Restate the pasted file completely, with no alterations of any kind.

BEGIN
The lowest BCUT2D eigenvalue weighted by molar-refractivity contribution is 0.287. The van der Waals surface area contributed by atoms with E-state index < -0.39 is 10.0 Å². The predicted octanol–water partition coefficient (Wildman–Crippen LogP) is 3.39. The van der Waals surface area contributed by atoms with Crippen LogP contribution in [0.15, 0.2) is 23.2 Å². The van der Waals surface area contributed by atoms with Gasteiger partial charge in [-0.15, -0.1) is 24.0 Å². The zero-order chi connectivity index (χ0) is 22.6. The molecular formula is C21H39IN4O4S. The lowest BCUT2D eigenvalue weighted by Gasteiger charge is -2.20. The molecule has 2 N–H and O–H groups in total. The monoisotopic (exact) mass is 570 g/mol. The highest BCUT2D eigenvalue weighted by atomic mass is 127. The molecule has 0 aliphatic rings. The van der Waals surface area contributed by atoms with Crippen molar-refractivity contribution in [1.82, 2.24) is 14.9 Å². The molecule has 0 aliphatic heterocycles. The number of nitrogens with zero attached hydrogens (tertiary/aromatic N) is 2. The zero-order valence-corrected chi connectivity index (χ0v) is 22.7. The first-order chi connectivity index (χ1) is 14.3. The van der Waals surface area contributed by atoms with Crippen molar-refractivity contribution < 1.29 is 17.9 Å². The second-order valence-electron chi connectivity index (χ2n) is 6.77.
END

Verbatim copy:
The lowest BCUT2D eigenvalue weighted by molar-refractivity contribution is 0.287. The van der Waals surface area contributed by atoms with E-state index < -0.39 is 10.0 Å². The predicted octanol–water partition coefficient (Wildman–Crippen LogP) is 3.39. The van der Waals surface area contributed by atoms with Crippen LogP contribution in [0.15, 0.2) is 23.2 Å². The van der Waals surface area contributed by atoms with Gasteiger partial charge in [-0.15, -0.1) is 24.0 Å². The zero-order chi connectivity index (χ0) is 22.6. The molecular formula is C21H39IN4O4S. The lowest BCUT2D eigenvalue weighted by Gasteiger charge is -2.20. The molecule has 2 N–H and O–H groups in total. The monoisotopic (exact) mass is 570 g/mol. The highest BCUT2D eigenvalue weighted by atomic mass is 127. The molecule has 0 aliphatic rings. The van der Waals surface area contributed by atoms with Crippen molar-refractivity contribution in [1.82, 2.24) is 14.9 Å². The molecule has 0 aliphatic heterocycles. The number of nitrogens with zero attached hydrogens (tertiary/aromatic N) is 2. The zero-order valence-corrected chi connectivity index (χ0v) is 22.7. The first-order chi connectivity index (χ1) is 14.3. The van der Waals surface area contributed by atoms with Crippen molar-refractivity contribution < 1.29 is 17.9 Å². The second-order valence-electron chi connectivity index (χ2n) is 6.77.